Reliability is a key factor. When administered to different people it is important that the tool can reliably get the same type of estimate for people with similar problems, Dr. Abernethy said. It is also important that the questions are understandable, meaning that people from different backgrounds can understand the questions and provide similar answers.

Responsiveness to change must also be evident in a quality PRO measurement tool. For example, if the use of a certain drug makes a difference to a patient’s life, it is important that the employed tool shows an evident change.

Validity – that an instrument measures what it is supposed to be measuring, when compared to a gold standard – is at the crux of any useful tool. “My first advice to anybody looking to develop a PRO measurement is to try to use something that is already out there and has already been validated, provided it fits your goal,” Dr. Abernethy said.

How to Use PROs in Clinic

According to Dr. Abernethy, physicians can use routinely collected PROs as a way of monitoring treatments and signaling what interventions a patient may need. Symptom-focused PROs are particularly helpful. “For example, when you see a patient in the clinic, you can systematically measure pain, which is a PRO,” she said. “If a patient comes in with hip pain and you ask them to rank the pain on a scale from zero to 10 and then apply a steroid injection, on their next visit you can revisit that pain and any shift in score could indicate that the intervention is working, not working well enough, or not working at all.”

Second, PROs can be used as a way to triage patients, when applicable. A patient presenting with chest pain and shortness of breath may need to go to the emergency department, or someone in psychological distress may need the aid of a social worker or a psychiatrist.

Depending on how, and if, each practice collects and stores PRO data, it can be used for a series of secondary purposes as well, Dr. Abernethy said. The question of how physicians can use PROs in their everyday clinical practice is one that Dr. Abel thinks is deserving of greater research.

“I worry that in our busy hematology practices we do not have a lot of time to tease out what a patient’s quality of life truly is,” Dr. Abel said.

For example, for patients with myelodysplastic syndromes (MDS), fatigue is a big issue. “Some patients with MDS think that being tired is just part of getting old, and miss out on treatments that could help because their providers don’t always probe the extent of their fatigue,” he said. “Measuring all patients’ quality of life in a rigorous way would take out some of the guesswork.”

Dr. Abel said there is a great need to continue to develop methods to measure and administer PROs, especially in certain specific disease states. One method that may be helpful is the use of electronic medical records with patient portals, which can allow physicians to email patients prior to an appointment to assess PROs and compare that information to PROs at prior visits or to other patients with the same disease.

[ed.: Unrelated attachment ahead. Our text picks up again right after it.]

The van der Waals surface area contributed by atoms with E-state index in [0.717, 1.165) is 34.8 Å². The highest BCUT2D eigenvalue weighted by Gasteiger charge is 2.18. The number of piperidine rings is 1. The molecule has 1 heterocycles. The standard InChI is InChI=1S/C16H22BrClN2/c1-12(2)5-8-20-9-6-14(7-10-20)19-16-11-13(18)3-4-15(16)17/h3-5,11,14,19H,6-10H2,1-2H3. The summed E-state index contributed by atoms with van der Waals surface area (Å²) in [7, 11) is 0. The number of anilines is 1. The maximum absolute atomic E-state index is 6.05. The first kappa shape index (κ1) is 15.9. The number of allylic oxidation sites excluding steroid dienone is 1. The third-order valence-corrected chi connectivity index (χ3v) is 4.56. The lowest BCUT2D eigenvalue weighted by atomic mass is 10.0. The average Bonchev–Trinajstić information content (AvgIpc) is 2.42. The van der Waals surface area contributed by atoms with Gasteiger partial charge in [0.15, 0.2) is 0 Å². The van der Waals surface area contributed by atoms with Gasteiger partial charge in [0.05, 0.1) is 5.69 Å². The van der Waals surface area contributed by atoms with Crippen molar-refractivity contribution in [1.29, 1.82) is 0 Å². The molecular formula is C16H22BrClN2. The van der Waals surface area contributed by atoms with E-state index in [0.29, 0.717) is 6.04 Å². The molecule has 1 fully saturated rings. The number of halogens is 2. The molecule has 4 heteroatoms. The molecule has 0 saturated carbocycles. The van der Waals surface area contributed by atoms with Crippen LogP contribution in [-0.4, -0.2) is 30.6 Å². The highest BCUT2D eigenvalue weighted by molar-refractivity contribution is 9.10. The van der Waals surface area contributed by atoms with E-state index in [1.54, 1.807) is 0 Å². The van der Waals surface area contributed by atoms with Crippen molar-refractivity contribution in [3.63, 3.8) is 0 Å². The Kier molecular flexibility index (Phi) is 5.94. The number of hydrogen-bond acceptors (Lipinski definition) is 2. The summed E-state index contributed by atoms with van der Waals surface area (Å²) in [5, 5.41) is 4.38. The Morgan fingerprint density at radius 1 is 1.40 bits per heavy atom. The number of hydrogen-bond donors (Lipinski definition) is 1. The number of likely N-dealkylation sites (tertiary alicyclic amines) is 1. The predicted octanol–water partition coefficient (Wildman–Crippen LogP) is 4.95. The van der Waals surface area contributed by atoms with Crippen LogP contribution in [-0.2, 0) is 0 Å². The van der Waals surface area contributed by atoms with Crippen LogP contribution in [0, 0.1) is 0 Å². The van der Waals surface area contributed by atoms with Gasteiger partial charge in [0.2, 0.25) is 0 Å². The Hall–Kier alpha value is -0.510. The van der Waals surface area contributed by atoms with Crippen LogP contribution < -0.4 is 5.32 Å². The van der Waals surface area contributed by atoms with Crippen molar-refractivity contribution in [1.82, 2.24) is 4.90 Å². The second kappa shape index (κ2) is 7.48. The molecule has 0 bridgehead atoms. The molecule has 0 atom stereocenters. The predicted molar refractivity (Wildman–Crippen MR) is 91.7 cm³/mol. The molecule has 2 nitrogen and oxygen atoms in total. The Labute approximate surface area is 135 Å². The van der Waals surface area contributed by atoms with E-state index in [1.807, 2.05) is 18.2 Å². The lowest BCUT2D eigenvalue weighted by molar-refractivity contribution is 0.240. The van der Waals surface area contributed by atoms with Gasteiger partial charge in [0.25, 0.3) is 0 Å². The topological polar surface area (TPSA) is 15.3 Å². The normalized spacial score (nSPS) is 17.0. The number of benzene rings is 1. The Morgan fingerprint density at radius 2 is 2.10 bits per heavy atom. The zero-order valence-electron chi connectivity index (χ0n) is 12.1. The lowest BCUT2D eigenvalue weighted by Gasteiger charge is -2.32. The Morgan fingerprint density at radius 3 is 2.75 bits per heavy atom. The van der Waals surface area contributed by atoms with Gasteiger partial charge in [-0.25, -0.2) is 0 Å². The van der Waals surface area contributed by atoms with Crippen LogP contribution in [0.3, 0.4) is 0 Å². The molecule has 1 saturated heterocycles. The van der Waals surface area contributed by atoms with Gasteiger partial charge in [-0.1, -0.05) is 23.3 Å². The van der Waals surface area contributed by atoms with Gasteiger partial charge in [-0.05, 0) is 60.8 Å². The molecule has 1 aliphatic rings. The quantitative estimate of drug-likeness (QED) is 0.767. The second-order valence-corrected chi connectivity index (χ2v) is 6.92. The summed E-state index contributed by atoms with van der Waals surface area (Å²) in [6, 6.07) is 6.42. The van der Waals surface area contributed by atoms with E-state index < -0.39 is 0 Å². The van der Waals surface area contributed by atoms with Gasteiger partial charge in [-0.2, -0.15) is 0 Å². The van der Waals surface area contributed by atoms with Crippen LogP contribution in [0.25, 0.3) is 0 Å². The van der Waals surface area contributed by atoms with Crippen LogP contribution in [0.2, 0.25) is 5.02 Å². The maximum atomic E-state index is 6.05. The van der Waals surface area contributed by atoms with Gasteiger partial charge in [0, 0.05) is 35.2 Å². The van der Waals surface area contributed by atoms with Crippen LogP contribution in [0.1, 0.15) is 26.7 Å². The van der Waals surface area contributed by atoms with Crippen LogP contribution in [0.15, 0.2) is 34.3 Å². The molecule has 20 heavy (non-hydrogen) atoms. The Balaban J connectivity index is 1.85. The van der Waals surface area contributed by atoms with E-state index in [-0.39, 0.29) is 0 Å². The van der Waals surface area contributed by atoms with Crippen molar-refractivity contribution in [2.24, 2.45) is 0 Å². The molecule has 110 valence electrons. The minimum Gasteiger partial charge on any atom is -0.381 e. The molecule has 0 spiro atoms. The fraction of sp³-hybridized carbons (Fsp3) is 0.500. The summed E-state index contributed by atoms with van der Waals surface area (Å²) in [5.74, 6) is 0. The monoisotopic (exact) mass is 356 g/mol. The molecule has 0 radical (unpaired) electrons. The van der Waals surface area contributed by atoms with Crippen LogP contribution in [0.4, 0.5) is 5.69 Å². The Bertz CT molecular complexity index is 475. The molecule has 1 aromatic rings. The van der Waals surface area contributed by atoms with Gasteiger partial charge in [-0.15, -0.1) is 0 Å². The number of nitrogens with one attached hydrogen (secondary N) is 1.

Although PRO research is still a relatively young field, a recent systematic review published by Kotronoulas et al. in The Journal of Clinical Oncology showed that the use of PRO measures in cancer care was associated with increased supportive care measures, improved symptom control, and improved patient satisfaction.5

“For a long time PRO information was dismissed as subjective and less important than objective measures like survival,” Dr. Abernethy said. “As we have gotten smarter about ways to collect this information, scientists, the FDA, the research community, and payers have all begun to prioritize it.”—By Leah Lawrence


References

  1. U.S. Department of Health and Human Services. Guidance for Industry. Patient-reported outcome measures: use in medical product development to support labeling claims. December 2009. Accessed from http://www.fda.gov/downloads/Drugs/Guidances/UCM193282.pdf.
  2. Patient-Centered Outcomes Research Institute. “About Us.” Accessed from http://www.pcori.org/about-us.
  3. Verstovsek S, Kantarjian H, Mesa RA, et al. Safety and efficacy of INCB018424, a JAK1 and JAK 2 inhibitor, in myelofibrosis. N Engl J Med. 2010:363:1117-1127.
  4. Harrison C, Kiladijian JJ, Al-Ali HK, et al. JAK inhibition with ruxolitinib versus best available therapy for myelofibrosis. N Engl J Med. 2012;366:787-798.
  5. Kotronoulas G, Kearney N, Maguire R, et al. What is the value of the routine use of patient-reported outcome measures toward improvement of patient outcomes, processes of care, and health service outcomes in cancer care? A systematic review of controlled trials. J Clin Oncol. 2041;doi:10.1200/JCO.2013.53.5948